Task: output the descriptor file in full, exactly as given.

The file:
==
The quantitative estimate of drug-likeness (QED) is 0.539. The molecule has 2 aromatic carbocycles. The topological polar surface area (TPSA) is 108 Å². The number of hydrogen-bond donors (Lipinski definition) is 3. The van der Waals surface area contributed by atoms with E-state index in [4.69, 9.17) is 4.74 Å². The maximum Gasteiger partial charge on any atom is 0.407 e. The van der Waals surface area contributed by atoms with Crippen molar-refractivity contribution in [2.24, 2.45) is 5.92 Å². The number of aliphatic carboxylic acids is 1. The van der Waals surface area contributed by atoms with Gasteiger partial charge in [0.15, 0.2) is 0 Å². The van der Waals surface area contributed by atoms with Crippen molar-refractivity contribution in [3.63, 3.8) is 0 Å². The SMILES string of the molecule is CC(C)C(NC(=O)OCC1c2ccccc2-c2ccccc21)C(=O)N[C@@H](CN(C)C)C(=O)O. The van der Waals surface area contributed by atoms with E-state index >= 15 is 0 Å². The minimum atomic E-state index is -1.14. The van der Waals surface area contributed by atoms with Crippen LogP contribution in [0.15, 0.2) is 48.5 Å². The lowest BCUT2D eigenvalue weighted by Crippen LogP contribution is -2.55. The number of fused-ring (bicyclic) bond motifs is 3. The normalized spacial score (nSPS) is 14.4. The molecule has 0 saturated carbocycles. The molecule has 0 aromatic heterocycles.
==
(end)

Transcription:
The quantitative estimate of drug-likeness (QED) is 0.539. The molecule has 2 aromatic carbocycles. The topological polar surface area (TPSA) is 108 Å². The number of hydrogen-bond donors (Lipinski definition) is 3. The van der Waals surface area contributed by atoms with E-state index in [4.69, 9.17) is 4.74 Å². The maximum Gasteiger partial charge on any atom is 0.407 e. The van der Waals surface area contributed by atoms with Crippen molar-refractivity contribution in [2.24, 2.45) is 5.92 Å². The number of aliphatic carboxylic acids is 1. The van der Waals surface area contributed by atoms with Gasteiger partial charge in [0.15, 0.2) is 0 Å². The van der Waals surface area contributed by atoms with Crippen molar-refractivity contribution in [3.63, 3.8) is 0 Å². The SMILES string of the molecule is CC(C)C(NC(=O)OCC1c2ccccc2-c2ccccc21)C(=O)N[C@@H](CN(C)C)C(=O)O. The van der Waals surface area contributed by atoms with E-state index >= 15 is 0 Å². The minimum atomic E-state index is -1.14. The van der Waals surface area contributed by atoms with Crippen LogP contribution in [0.15, 0.2) is 48.5 Å². The lowest BCUT2D eigenvalue weighted by Crippen LogP contribution is -2.55. The number of fused-ring (bicyclic) bond motifs is 3. The normalized spacial score (nSPS) is 14.4. The molecule has 0 saturated carbocycles. The molecule has 0 aromatic heterocycles.